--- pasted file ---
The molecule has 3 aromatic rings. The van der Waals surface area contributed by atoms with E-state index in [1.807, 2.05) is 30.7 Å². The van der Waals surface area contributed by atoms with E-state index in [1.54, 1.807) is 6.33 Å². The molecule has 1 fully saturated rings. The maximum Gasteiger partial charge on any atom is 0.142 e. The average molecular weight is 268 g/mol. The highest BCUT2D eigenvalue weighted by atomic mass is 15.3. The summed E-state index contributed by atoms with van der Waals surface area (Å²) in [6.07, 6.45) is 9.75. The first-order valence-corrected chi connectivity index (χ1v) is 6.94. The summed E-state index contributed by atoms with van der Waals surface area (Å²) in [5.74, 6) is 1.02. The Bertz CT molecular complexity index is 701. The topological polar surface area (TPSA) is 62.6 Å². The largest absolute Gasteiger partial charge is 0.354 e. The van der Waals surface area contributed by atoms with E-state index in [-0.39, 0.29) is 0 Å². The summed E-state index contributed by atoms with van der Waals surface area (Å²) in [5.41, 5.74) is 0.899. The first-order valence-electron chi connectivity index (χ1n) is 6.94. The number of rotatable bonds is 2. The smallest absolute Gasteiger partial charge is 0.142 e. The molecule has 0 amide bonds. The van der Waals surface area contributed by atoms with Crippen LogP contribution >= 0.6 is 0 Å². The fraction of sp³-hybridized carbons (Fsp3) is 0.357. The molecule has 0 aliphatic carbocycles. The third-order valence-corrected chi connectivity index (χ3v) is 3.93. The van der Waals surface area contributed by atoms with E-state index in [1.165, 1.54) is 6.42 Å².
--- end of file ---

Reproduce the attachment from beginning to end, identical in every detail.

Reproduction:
The molecule has 3 aromatic rings. The van der Waals surface area contributed by atoms with E-state index in [1.807, 2.05) is 30.7 Å². The van der Waals surface area contributed by atoms with E-state index in [1.54, 1.807) is 6.33 Å². The molecule has 1 fully saturated rings. The maximum Gasteiger partial charge on any atom is 0.142 e. The average molecular weight is 268 g/mol. The highest BCUT2D eigenvalue weighted by atomic mass is 15.3. The summed E-state index contributed by atoms with van der Waals surface area (Å²) in [6.07, 6.45) is 9.75. The first-order valence-corrected chi connectivity index (χ1v) is 6.94. The summed E-state index contributed by atoms with van der Waals surface area (Å²) in [5.74, 6) is 1.02. The Bertz CT molecular complexity index is 701. The topological polar surface area (TPSA) is 62.6 Å². The largest absolute Gasteiger partial charge is 0.354 e. The van der Waals surface area contributed by atoms with E-state index in [-0.39, 0.29) is 0 Å². The summed E-state index contributed by atoms with van der Waals surface area (Å²) in [5.41, 5.74) is 0.899. The first-order valence-electron chi connectivity index (χ1n) is 6.94. The number of rotatable bonds is 2. The smallest absolute Gasteiger partial charge is 0.142 e. The molecule has 0 amide bonds. The van der Waals surface area contributed by atoms with Crippen LogP contribution >= 0.6 is 0 Å². The fraction of sp³-hybridized carbons (Fsp3) is 0.357. The molecule has 0 aliphatic carbocycles. The third-order valence-corrected chi connectivity index (χ3v) is 3.93. The van der Waals surface area contributed by atoms with E-state index in [1.165, 1.54) is 6.42 Å².